By the way, speaking of Monty Python, my father has always been a doppelganger for comedian John Cleese. People used to come up to us and say: “Nudge! Nudge! Wink! Wink! Say no more!” However, as far as backyard mower maniacs were concerned, my Dad passed straight under the radar. He was brewing.

Meanwhile, the neighbour across the road, a backyard Adonais, mowed the lawn in his Speedos. Considering we lived in the country at least 2 hours drive from the nearest beach, even as a 10 year old it seemed peculiar. Yet, as Skyhooks belted out:  We’re Living in the 70’s! I don’t want to shock your sensibilities entirely but in hindsight, we should be thankful he wore anything at all. That was also the 70s!


Meanwhile, my husband was growing up in rural Tasmania, which you’d probably know better as “Van Dieman’s Land”. Fortunately, transportation ended so instead of being a convict retreat, tourists now pay to visit the “Apple Isle” instead.

geoff-6 and terry-22 feb 73.jpg

Geoff grew up on a ten acre farm on the outskirts of Scottsdale in North-eastern Tasmania where they supplemented the family income milking cows and selling milk. Being a lot younger than his siblings, Geoff missed out on the joys of milking, but NOT on the pleasure of mowing.



Inspired by your poem, my mother-in-law had planted daffodils bulbs throughout the lawn, which inevitably sprouted and flowered each Spring, along with the familiar rant: “Geoffrey! Don’t mow over the daffodils!!”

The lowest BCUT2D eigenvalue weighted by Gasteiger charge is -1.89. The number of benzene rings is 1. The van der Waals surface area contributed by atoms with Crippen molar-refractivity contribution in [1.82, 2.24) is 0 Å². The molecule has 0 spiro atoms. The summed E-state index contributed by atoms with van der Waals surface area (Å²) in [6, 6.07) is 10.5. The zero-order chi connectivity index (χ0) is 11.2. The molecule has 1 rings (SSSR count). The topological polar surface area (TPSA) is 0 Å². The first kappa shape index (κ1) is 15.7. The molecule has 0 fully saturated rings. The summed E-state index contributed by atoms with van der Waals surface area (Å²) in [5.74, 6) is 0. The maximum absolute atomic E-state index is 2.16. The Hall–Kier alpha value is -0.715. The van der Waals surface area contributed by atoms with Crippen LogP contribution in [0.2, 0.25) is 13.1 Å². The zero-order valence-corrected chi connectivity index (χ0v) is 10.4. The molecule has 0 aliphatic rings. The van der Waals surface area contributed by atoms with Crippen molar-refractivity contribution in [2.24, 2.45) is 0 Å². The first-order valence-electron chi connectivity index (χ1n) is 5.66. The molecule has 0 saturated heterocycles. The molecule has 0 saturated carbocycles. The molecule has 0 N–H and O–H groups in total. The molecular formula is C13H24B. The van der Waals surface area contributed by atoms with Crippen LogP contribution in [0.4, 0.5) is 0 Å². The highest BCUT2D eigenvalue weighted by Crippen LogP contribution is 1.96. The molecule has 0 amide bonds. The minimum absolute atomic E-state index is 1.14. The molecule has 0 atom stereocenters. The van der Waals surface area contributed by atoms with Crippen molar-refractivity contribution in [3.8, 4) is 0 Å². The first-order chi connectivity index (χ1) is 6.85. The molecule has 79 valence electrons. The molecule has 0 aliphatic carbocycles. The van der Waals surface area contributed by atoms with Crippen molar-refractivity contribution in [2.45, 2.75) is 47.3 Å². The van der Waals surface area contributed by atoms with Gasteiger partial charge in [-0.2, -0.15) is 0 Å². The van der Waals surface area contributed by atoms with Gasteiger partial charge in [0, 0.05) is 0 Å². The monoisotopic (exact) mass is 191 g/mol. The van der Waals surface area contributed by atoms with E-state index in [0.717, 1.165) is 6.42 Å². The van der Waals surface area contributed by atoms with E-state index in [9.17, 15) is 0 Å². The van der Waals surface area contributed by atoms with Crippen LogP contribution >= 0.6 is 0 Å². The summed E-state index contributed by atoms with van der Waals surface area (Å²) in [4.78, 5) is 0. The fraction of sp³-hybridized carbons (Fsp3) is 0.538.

My husband still can’t love daffodils. Through her great love, she ultimately destroyed his.

Farmer Newton

Our son in Tasmania in 2005, Aged 18 months.

While, my husband was going into battle with his mother and hiding all those poor decapitated “daffs”, I was misty-eyed learning your poem at school. I was a pimply-faced teenager thinking about meeting up with boys at the station after school and what was going to happen on the weekend, while still regurgitating the happenings of the previous weekend. Yet, I read in awe.  In a sense your daffodils were only flowers, and yet they weren’t. You magically brought them to life as their heads bobbed up and down in the sun, chatting about their own weekends, no doubt!

However, I not only loved your fields of daffodils, I also wandered lonely as a cloud…not all the time but often enough.

Strangely as much as it’s a thrill to be young, it can also be a difficult and perplexing time where we’re struggling to find our own feet. Indeed, going through huge growth spurts and hormone infusions, we’re probably more likely to fall over both feet, landing in a screaming heap. That is, rather than stepping straight onto our own Yellow Brick Road…an expressway straight to Happiness and the perfect life. (Of course, as teenagers we didn’t know all that was a myth…the Australian or American Dream. Instead, we assumed it was our birthright and complained when the dream went sour.)

dog in the storm

Alone in the Storm- Rowena Newton.

Mr Wordsworth, thank you for translating those dark, nebulous feelings into such a stark, graphic image which we lost sheep can immediately understand, grasp and adopt as our own. Moreover, knowing that you had also “wandered lonely as a cloud”, we knew we weren’t alone. In hindsight,  this is possibly the very first step to feeling better. We’re not such a victim anymore. After all, we’re no longer “the only one”.